Ermita

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For other uses, see Ermita (disambiguation).
Ermita
Location of Ermita
Country Philippines
Region National Capital Region
City Manila
Congressional districts Part of the 5th district of Manila
Barangays 13
Area
 • Total 1.59 km2 (0.61 sq mi)
Population (2007[1])
 • Total 6,205
 • Density 3,900/km2 (10,000/sq mi)

Ermita is a district of Manila and a major commercial, financial, and cultural center of the city. Many hotels, casinos and offices are located in this district. Ermita is also the home to famous landmarks, government offices, tourist attractions, museums, and universities. It is the civic center of Manila and the Manila metropolitan region, hosting the seat of city government and a large portion of the area's employment, business, and entertainment activities.

History[edit]

Ermita was founded in the late 16th century. Its name was taken from La Hermita, the Spanish word for "hermitage", after the fact that on this site was built a hermitage housing an image of the Virgin Mary known as the Nuestra Señora de Guia (Our Lady of Guidance). The hermitage has since evolved into Ermita Church, which has been rebuilt several times since the early 17th century.[2]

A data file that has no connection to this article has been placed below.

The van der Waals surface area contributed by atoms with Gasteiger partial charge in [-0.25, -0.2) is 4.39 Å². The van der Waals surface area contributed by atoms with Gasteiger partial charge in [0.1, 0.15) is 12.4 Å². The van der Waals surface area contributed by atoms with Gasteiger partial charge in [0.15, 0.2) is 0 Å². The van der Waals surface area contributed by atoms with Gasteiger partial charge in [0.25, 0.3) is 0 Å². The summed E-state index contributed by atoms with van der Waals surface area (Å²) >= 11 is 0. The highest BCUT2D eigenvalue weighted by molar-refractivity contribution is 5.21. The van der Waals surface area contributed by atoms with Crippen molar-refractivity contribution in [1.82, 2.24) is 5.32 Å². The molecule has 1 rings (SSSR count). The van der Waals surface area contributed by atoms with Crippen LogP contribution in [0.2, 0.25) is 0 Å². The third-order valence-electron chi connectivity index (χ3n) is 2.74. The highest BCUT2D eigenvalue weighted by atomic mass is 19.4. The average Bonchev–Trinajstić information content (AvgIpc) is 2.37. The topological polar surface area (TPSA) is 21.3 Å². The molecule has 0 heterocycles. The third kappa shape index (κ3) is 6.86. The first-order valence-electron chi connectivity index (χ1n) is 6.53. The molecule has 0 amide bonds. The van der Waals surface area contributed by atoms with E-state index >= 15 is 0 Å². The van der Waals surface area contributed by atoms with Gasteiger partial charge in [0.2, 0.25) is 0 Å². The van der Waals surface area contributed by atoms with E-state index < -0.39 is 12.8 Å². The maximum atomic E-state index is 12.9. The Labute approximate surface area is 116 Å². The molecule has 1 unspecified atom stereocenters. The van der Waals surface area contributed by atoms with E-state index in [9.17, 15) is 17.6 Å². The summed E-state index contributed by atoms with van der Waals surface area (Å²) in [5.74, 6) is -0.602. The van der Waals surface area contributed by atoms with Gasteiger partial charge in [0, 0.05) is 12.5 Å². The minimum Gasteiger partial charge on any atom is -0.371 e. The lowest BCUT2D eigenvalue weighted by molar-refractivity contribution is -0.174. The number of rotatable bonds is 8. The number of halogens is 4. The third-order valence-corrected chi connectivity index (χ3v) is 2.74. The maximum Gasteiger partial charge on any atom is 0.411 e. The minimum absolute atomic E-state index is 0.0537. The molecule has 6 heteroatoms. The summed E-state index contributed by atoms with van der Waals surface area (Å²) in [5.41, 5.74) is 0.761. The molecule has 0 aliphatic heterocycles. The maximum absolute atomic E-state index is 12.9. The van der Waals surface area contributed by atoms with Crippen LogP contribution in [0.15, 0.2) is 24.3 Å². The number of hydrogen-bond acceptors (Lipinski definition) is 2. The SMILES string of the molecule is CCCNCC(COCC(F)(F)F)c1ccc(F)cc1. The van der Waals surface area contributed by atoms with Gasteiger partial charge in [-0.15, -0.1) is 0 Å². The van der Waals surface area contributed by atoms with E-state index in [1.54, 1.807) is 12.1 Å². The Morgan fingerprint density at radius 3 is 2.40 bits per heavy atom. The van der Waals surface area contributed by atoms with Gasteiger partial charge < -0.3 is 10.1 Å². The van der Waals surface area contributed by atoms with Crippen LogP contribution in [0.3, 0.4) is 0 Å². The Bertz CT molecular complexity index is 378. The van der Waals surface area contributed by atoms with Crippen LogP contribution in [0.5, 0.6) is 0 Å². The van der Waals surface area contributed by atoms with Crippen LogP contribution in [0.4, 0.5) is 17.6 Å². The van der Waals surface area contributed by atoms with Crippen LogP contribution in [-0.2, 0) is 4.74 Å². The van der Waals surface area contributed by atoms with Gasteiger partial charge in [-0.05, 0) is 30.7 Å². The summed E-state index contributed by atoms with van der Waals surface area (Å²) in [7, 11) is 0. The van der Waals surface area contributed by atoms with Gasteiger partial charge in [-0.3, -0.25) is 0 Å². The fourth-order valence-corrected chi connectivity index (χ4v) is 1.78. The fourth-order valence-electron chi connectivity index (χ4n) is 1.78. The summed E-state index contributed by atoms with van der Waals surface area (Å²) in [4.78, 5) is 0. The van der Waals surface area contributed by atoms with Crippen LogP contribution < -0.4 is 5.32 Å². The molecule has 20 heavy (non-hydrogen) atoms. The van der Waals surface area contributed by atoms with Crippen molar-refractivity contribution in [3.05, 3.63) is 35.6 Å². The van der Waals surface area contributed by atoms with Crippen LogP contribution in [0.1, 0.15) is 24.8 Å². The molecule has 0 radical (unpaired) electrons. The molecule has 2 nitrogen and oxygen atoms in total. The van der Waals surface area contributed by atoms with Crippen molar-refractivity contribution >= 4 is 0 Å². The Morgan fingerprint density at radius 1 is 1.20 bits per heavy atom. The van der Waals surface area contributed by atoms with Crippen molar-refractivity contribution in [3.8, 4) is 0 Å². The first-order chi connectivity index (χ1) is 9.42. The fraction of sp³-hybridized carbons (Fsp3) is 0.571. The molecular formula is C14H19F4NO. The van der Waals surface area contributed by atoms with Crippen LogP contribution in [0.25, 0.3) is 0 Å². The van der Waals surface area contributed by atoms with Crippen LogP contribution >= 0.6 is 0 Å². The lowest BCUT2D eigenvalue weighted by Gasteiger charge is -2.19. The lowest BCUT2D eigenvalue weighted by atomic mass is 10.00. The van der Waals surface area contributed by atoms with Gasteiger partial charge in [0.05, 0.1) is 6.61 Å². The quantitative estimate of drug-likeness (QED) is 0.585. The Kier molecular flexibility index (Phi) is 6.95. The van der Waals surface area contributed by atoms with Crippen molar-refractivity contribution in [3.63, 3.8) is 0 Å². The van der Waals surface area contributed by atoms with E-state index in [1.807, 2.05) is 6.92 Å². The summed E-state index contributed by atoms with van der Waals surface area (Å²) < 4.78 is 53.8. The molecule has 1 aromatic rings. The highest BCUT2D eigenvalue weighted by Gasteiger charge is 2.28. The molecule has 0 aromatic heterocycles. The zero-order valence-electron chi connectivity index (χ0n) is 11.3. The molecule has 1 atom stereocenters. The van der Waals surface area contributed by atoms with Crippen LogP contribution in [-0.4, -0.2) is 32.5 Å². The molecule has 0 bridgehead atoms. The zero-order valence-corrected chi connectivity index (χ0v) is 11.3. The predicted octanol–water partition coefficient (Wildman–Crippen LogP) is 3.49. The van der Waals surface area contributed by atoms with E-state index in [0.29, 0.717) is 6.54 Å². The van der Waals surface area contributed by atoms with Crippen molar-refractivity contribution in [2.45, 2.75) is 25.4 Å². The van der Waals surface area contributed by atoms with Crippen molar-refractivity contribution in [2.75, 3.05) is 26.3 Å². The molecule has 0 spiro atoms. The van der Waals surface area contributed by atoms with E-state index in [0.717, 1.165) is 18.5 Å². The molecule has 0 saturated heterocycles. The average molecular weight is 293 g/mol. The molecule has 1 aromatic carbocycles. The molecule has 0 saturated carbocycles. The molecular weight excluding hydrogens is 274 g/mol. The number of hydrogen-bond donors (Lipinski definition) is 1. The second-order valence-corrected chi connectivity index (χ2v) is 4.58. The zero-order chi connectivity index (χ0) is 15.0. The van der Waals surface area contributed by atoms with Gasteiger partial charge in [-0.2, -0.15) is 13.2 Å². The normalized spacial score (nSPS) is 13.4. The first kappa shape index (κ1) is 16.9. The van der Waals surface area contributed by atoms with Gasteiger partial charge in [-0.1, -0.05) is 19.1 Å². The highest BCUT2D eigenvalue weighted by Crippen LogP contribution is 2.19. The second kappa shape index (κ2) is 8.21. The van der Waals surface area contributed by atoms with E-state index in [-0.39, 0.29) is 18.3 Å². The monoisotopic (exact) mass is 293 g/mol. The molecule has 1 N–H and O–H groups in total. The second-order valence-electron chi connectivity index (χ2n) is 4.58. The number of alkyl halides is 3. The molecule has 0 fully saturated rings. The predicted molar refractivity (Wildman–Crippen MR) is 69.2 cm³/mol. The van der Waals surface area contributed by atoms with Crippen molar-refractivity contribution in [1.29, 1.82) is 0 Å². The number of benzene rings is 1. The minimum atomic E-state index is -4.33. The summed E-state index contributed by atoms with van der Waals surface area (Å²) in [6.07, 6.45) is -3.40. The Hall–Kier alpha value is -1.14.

Ermita gained renewed prominence during the American colonial period. It became known as the university district, containing the campuses and dormitories of the University of the Philippines, the Ateneo de Manila, Adamson University, the Assumption College and St. Paul College. The residential portion of Ermita was populated by American residents, who set up such establishments as the Army and Navy Club, and the University Club.[3]

In February 1945, during the 1945 Battle of Manila, Ermita was the scene of some of the most horrific massacres that occurred during the Second World War. The wife and four children of future President Elpidio Quirino were murdered in Ermita, as was Supreme Court Associate Justice Anacleto Diaz. Between 68% to 85% of Ermita was destroyed during the Battle of Manila, with an estimated total of 100,000 Filipino civilians killed in the city itself.[4]

Ermita was rebuilt after the devastation of the war. University life remained vibrant therein. However, as decades passed, Ermita started earning a reputation as the red-light district of Manila.[5] During the term of Mayor Alfredo Lim, an effort was made to "clean up" Ermita's image and reputation. However, a local city ordinance prohibiting the establishment of motels, lodging houses and other similar establishments, was later declared unconstitutional by the Supreme Court.[6] As a result of the clean-up efforts, nightlife in the area dwindled though it later picked up with the help of the emergence of the nearby Malate district and the Roxas Boulevard revitalization efforts along Manila Bay.

Accessibility[edit]

The district can be directly accessed by the main roads like the Roxas Boulevard, Padre Burgos Street, Taft Avenue and United Nations Avenue. The "Park N Ride" Lawton Bus Station, the city's main public transport hub, is located in the district along Padre Burgos Street.

The Manila Light Rail Transit System (LRT-1) follows Taft Avenue and stops at three stations located in Ermita, Central Terminal Station, United Nations Station and Pedro Gil Station.

Economy[edit]